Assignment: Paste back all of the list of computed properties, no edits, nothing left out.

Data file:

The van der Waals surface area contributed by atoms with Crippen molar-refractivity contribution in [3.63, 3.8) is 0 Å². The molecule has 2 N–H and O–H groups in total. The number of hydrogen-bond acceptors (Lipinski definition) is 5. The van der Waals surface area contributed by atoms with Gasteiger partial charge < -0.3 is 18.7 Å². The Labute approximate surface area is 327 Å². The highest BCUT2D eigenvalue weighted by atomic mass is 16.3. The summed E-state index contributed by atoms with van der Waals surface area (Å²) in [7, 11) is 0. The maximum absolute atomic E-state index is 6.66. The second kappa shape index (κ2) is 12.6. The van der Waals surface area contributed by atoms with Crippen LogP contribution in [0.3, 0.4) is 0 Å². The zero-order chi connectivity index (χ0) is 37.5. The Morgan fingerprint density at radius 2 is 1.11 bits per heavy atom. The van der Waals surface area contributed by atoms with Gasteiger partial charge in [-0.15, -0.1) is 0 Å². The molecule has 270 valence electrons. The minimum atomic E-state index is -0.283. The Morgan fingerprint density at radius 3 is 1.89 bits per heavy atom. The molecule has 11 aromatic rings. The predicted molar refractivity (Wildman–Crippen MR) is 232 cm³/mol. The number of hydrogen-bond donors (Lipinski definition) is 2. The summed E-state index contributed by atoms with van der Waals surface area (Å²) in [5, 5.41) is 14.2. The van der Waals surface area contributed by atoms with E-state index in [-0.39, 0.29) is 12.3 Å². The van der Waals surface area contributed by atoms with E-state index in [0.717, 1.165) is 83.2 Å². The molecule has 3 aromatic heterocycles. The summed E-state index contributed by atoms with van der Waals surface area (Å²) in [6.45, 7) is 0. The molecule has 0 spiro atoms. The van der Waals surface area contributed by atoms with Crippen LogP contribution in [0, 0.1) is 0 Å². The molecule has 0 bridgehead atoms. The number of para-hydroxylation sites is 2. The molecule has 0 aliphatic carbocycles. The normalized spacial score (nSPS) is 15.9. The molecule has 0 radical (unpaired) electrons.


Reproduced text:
The van der Waals surface area contributed by atoms with Crippen molar-refractivity contribution in [3.63, 3.8) is 0 Å². The molecule has 2 N–H and O–H groups in total. The number of hydrogen-bond acceptors (Lipinski definition) is 5. The van der Waals surface area contributed by atoms with Gasteiger partial charge < -0.3 is 18.7 Å². The Labute approximate surface area is 327 Å². The highest BCUT2D eigenvalue weighted by atomic mass is 16.3. The summed E-state index contributed by atoms with van der Waals surface area (Å²) in [7, 11) is 0. The maximum absolute atomic E-state index is 6.66. The second kappa shape index (κ2) is 12.6. The van der Waals surface area contributed by atoms with Crippen LogP contribution in [0.3, 0.4) is 0 Å². The zero-order chi connectivity index (χ0) is 37.5. The Morgan fingerprint density at radius 2 is 1.11 bits per heavy atom. The van der Waals surface area contributed by atoms with Gasteiger partial charge in [-0.15, -0.1) is 0 Å². The molecule has 270 valence electrons. The minimum atomic E-state index is -0.283. The Morgan fingerprint density at radius 3 is 1.89 bits per heavy atom. The molecule has 11 aromatic rings. The predicted molar refractivity (Wildman–Crippen MR) is 232 cm³/mol. The number of hydrogen-bond donors (Lipinski definition) is 2. The summed E-state index contributed by atoms with van der Waals surface area (Å²) in [5, 5.41) is 14.2. The van der Waals surface area contributed by atoms with E-state index in [-0.39, 0.29) is 12.3 Å². The van der Waals surface area contributed by atoms with E-state index in [0.717, 1.165) is 83.2 Å². The molecule has 3 aromatic heterocycles. The summed E-state index contributed by atoms with van der Waals surface area (Å²) in [6.45, 7) is 0. The molecule has 0 spiro atoms. The van der Waals surface area contributed by atoms with Crippen LogP contribution in [0, 0.1) is 0 Å². The molecule has 0 bridgehead atoms. The number of para-hydroxylation sites is 2. The molecule has 0 aliphatic carbocycles. The normalized spacial score (nSPS) is 15.9. The molecule has 0 radical (unpaired) electrons.